UPDATE: On Thursday the full Senate Appropriations Committee approved the 2019 Commerce, Justice, Science, and Related Agencies Appropriations Act, which among other things funds the National Science Foundation.
The bill’s next step is a vote by the full Senate. A date for that has not been set, and the resulting bill must still be reconciled with the House of Representatives version. The federal government is currently operating under a continuing resolution which only funds it until November 21.
The U.S. Senate subcommittee that oversees funding for the National Science Foundation, and with that most of the federal money spent on basic social and behavioral science research, today approved a 2020 budget that increases NSF spending by $242 million compared to the current fiscal year. Of great interest to researchers, an additional $249 million — the total increase plus $7 million –is dedicated specifically to research grants.
All told, the Commerce, Justice, Science, and Related Agencies Appropriations Act allocates $8.317 billion to NSF. And while that is above the current year allocation, it also less than the $8.64 billion provided for NSF in the House of Representatives’ version of the 2020 bill. Both versions ignore the request from the Trump administration, which requested $7.066 billion for NSF, a 10 percent cut for the agency compared to this year’s spending.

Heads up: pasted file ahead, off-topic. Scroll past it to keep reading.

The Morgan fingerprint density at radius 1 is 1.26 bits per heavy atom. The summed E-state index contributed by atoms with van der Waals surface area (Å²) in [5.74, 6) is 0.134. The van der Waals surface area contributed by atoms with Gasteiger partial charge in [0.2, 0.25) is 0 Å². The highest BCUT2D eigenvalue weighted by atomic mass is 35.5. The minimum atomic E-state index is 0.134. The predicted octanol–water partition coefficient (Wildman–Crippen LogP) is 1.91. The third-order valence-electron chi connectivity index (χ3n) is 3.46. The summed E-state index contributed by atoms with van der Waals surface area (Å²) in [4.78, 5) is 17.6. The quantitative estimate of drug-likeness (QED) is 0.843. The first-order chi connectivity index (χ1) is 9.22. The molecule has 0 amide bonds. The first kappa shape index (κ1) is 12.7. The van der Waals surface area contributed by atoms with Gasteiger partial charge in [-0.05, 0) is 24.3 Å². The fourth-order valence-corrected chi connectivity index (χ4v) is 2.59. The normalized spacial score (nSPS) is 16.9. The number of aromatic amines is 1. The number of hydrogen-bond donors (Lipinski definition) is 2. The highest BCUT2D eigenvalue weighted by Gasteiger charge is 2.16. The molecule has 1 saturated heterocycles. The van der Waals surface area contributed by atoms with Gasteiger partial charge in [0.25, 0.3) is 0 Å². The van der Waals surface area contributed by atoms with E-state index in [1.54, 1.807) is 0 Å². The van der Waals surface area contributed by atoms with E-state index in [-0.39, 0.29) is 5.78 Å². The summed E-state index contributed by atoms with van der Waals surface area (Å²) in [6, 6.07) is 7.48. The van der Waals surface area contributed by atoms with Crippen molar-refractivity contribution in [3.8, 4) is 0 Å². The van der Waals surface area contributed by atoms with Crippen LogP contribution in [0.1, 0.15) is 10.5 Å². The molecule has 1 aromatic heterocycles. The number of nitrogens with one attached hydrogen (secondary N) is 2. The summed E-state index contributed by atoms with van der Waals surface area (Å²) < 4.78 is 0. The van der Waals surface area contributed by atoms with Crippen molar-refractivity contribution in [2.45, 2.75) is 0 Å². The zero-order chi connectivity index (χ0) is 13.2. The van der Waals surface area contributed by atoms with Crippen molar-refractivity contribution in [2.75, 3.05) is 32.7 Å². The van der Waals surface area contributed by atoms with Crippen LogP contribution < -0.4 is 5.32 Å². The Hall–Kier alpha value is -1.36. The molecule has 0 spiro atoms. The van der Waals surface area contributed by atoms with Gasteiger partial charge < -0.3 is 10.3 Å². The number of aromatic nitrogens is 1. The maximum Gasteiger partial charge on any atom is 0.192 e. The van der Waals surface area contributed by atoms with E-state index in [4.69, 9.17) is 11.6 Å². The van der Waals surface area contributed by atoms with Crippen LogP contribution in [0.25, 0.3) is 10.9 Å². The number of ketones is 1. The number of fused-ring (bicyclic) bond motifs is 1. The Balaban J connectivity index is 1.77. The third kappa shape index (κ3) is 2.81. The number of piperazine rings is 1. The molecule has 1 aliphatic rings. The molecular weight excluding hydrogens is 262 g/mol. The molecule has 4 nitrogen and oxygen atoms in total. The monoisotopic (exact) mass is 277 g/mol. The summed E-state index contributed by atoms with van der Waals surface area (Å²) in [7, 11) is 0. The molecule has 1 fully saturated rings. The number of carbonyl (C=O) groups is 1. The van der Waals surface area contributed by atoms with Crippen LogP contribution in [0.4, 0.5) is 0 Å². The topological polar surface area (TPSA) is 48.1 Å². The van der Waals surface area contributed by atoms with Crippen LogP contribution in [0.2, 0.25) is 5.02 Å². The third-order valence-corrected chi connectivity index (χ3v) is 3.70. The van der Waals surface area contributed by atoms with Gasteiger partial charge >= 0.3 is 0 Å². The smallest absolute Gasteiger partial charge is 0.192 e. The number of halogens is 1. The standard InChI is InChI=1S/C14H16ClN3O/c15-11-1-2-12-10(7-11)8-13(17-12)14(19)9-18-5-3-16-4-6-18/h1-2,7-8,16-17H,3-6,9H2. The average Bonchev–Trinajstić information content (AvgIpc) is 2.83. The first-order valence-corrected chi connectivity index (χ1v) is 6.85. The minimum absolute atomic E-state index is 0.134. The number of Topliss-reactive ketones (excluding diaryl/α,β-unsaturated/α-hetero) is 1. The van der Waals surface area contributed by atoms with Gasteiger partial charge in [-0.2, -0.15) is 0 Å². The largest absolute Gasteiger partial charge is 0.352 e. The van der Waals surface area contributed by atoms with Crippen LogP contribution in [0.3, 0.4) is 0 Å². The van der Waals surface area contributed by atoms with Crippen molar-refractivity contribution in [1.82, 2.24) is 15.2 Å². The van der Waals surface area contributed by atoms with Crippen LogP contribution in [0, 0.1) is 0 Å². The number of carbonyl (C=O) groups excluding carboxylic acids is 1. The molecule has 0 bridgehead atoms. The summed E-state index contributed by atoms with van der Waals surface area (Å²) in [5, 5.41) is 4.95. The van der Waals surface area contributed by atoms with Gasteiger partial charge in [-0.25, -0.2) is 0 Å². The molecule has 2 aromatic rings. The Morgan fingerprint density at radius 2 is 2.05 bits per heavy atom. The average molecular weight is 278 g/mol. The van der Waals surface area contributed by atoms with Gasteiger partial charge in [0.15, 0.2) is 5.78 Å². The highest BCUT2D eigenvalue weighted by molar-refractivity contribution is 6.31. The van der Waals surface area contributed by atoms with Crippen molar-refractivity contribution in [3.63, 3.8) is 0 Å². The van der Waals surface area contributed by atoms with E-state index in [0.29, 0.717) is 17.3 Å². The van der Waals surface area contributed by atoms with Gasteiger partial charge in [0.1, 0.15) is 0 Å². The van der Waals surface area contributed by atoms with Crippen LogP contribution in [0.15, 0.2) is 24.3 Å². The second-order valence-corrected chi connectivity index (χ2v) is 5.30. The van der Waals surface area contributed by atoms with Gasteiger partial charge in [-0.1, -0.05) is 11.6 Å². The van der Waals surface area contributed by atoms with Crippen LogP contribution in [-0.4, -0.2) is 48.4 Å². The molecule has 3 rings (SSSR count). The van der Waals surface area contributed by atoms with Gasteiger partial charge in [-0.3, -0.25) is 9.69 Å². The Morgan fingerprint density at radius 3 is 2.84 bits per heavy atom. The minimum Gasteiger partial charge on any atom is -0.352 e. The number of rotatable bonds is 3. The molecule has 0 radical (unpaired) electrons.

While the proposed increase of 3 percent exceeds the rate inflation, it falls behind increases recommended for other science or statistical agencies. NASA, for instance, is up for a 5.8 percent hike, while the National Institute for Standards and Technology would get 5.4 percent.
Even before the competing House and Senate bills are reconciled, the Senate bill will see two more votes, one by the entire Senate Appropriations Committee and then one by the entire Senate. The bill is scheduled to be considered Thursday by the full committee. Historically the bill emerging from the Appropriations Subcommittee on Commerce, Justice, Science, and Related Agencies, or CJS, rarely sees substantive changes on its path to the Senate floor.
That said, the full $70.833 billion funding bill to support law enforcement, economic initiatives, scientific research, space exploration, and other disparate programs contains many portals for tinkering. That amount is $6.715 billion above the FY2019 enacted level.
One area outside of NSF that many social scientists have scrutinized is funding for the 2020 decennial census. The bill provides $7.558 billion for the Bureau of the Census ($3.7 billion above this year’s enacted level), with $6.696 billion of that earmarked for the decennial census itself. A recent bipartisan agreement on the whole federal budget called for $2.5 billion additional to be spent on the census.
The Consortium of Social Science Associations has analyzed the bill (see PDF here) and included information on the National Institute of Justice, Bureau of Justice Statistics, and Bureau of Economic Analysis.